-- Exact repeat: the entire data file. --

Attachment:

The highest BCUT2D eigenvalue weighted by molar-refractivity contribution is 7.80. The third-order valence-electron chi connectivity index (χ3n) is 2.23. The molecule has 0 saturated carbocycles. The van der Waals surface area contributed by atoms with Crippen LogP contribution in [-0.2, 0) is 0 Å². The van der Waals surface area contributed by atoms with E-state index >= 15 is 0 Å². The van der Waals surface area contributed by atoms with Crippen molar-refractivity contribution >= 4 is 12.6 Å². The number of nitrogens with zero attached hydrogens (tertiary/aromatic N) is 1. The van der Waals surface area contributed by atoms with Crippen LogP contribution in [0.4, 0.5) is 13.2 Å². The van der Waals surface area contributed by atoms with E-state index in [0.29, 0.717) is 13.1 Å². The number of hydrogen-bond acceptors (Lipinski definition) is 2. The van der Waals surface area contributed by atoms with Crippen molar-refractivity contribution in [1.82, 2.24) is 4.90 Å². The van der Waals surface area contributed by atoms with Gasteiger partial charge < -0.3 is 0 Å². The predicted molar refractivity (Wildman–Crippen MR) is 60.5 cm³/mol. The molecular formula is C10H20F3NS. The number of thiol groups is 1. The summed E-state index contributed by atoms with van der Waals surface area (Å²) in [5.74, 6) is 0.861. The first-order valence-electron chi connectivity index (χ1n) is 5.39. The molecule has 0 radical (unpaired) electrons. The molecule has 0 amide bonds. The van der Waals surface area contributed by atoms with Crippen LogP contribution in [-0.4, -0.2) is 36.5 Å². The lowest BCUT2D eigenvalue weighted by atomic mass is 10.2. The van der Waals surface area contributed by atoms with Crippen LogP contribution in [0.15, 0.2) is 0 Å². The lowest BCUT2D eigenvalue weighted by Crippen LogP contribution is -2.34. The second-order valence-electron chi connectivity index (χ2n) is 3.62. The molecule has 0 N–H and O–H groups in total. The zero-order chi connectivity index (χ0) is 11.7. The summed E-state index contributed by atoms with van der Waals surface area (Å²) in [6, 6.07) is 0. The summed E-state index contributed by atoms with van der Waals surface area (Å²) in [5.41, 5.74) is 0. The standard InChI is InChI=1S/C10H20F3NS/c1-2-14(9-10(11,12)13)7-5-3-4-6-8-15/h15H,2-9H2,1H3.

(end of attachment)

The highest BCUT2D eigenvalue weighted by molar-refractivity contribution is 7.80. The third-order valence-electron chi connectivity index (χ3n) is 2.23. The molecule has 0 saturated carbocycles. The van der Waals surface area contributed by atoms with Crippen LogP contribution in [-0.2, 0) is 0 Å². The van der Waals surface area contributed by atoms with E-state index >= 15 is 0 Å². The van der Waals surface area contributed by atoms with Crippen molar-refractivity contribution >= 4 is 12.6 Å². The number of nitrogens with zero attached hydrogens (tertiary/aromatic N) is 1. The van der Waals surface area contributed by atoms with Crippen LogP contribution in [0.4, 0.5) is 13.2 Å². The van der Waals surface area contributed by atoms with E-state index in [0.29, 0.717) is 13.1 Å². The number of hydrogen-bond acceptors (Lipinski definition) is 2. The van der Waals surface area contributed by atoms with Crippen molar-refractivity contribution in [1.82, 2.24) is 4.90 Å². The van der Waals surface area contributed by atoms with Gasteiger partial charge < -0.3 is 0 Å². The predicted molar refractivity (Wildman–Crippen MR) is 60.5 cm³/mol. The molecular formula is C10H20F3NS. The number of thiol groups is 1. The summed E-state index contributed by atoms with van der Waals surface area (Å²) in [5.74, 6) is 0.861. The first-order valence-electron chi connectivity index (χ1n) is 5.39. The molecule has 0 radical (unpaired) electrons. The molecule has 0 amide bonds. The van der Waals surface area contributed by atoms with Crippen LogP contribution in [-0.4, -0.2) is 36.5 Å². The lowest BCUT2D eigenvalue weighted by atomic mass is 10.2. The van der Waals surface area contributed by atoms with Crippen LogP contribution in [0.15, 0.2) is 0 Å². The lowest BCUT2D eigenvalue weighted by Crippen LogP contribution is -2.34. The second-order valence-electron chi connectivity index (χ2n) is 3.62. The molecule has 0 N–H and O–H groups in total. The zero-order chi connectivity index (χ0) is 11.7. The summed E-state index contributed by atoms with van der Waals surface area (Å²) in [6, 6.07) is 0. The summed E-state index contributed by atoms with van der Waals surface area (Å²) in [5.41, 5.74) is 0. The standard InChI is InChI=1S/C10H20F3NS/c1-2-14(9-10(11,12)13)7-5-3-4-6-8-15/h15H,2-9H2,1H3.